By Galen Patterson
Twice a week, Arcadians gather in the arboretum, one of the few places in Los Angeles County where people can be engulfed in nature, to practice yoga.
As the attendees are lead through the poses and breathing exercises, they are instructed by their yoga teacher, Brie Wakeland.
Wakeland has been practicing yoga for nearly twenty years, and started in her home state of Texas at the age of sixteen “I fell in love with yoga at first practice,” she says. Later, she studied yoga in India and came back with a cultural appreciation and connection to the practice.
Some of Wakeland’s regular attendees are people who started practicing yoga in the arboretum years ago, when the program was first started under a different instructor. Wakeland has since taken over the class. “Teaching in the arboretum has been challenging,” she says, citing reasons of health issues and different capabilities for her students.
There are thousands of yoga teachers in Los Angeles County, but the caliber of teacher the arboretum has acquired reaches far beyond yoga; Wakeland is so much more.
Wakeland is a UC Master Gardener. According to the UC Cooperative Extension website, master gardeners are community volunteers who use research to promote environmentally friendly practices across public and community spaces, with workshops, public speaking and consultation.
Aside from teaching yoga and gardening, Wakeland also teaches children about gardening and cooking for a non-profit called Garden School Foundation, and at the Gourmandise School in Santa Monica.
The layers of Wakeland resemble that of an onion. Each layer is as carefully grown as the others, but they are separate and overlap chiefly in the way that the overall entity is composed of them. The onion is made of layers of onion, and Wakeland has layers of professional interest. For example: she is also an expert food preserver and fermenter.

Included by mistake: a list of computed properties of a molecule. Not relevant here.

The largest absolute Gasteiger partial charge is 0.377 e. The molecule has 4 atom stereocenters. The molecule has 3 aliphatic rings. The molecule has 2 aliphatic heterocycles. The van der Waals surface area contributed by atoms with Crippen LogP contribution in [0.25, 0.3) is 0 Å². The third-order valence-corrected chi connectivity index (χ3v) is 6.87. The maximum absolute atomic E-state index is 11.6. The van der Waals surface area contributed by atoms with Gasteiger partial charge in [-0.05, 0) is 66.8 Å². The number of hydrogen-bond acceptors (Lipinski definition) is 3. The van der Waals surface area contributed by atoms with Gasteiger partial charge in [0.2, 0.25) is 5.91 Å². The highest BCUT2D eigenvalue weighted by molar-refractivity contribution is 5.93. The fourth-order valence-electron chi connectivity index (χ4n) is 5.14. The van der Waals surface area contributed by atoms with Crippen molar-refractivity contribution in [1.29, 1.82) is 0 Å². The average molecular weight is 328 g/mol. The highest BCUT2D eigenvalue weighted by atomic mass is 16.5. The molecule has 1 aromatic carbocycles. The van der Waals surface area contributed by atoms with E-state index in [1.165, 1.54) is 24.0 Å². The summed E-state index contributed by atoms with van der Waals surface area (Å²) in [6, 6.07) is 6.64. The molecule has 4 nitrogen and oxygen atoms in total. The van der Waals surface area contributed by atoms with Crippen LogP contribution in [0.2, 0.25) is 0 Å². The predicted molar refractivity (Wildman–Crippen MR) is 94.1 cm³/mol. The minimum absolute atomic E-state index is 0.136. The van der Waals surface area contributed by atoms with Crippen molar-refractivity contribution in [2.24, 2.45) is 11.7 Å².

Wakeland studied natural food preserving and fermenting under Sandor Katz, a field-recognized guru of sorts, who has written books on the subject of organic food preservation and fermentation. Katz relates human history and natural medicine to his profession.
Katz takes on students at different times to his home in Tennessee. During the student’s stay, they camp on his mountainous, forested property, discuss natural preservation and fermentation techniques, and enjoy many kinds of food created this way. Like yoga, Wakeland acquired this knowledge from the source, and brought it to the arboretum.
She learned about how tomatoes are tricky to work with and need to be handled a specific way when preserving, and how mold is essential to the fermentation process. Since mold is something people tend to be repulsed at, she had to learn what kinds of mold are good for you, and which ones are dangerous.
Now, she teaches a series of classes called “Preserve and Ferment!” at the arboretum. On Sept. 15, she taught Arcadians how to make ricotta cheese and yogurt, along with other foods like marscapone. The most popular item of the series so far has been kombucha.
For her next goal, she plans on learning the art of ancient cheese making from an organic farmer and world-famous cheese maker, David Asher.
The concept of dharma is open and vast, but is defined by Webster’s Dictionary as “an individual’s duty fulfilled by observance of custom or law.” Whether it is organic techniques of food preservation, cultivating the earth responsibly, cooking with children or yoga in the arboretum, “my dharma is to teach,” says Wakeland.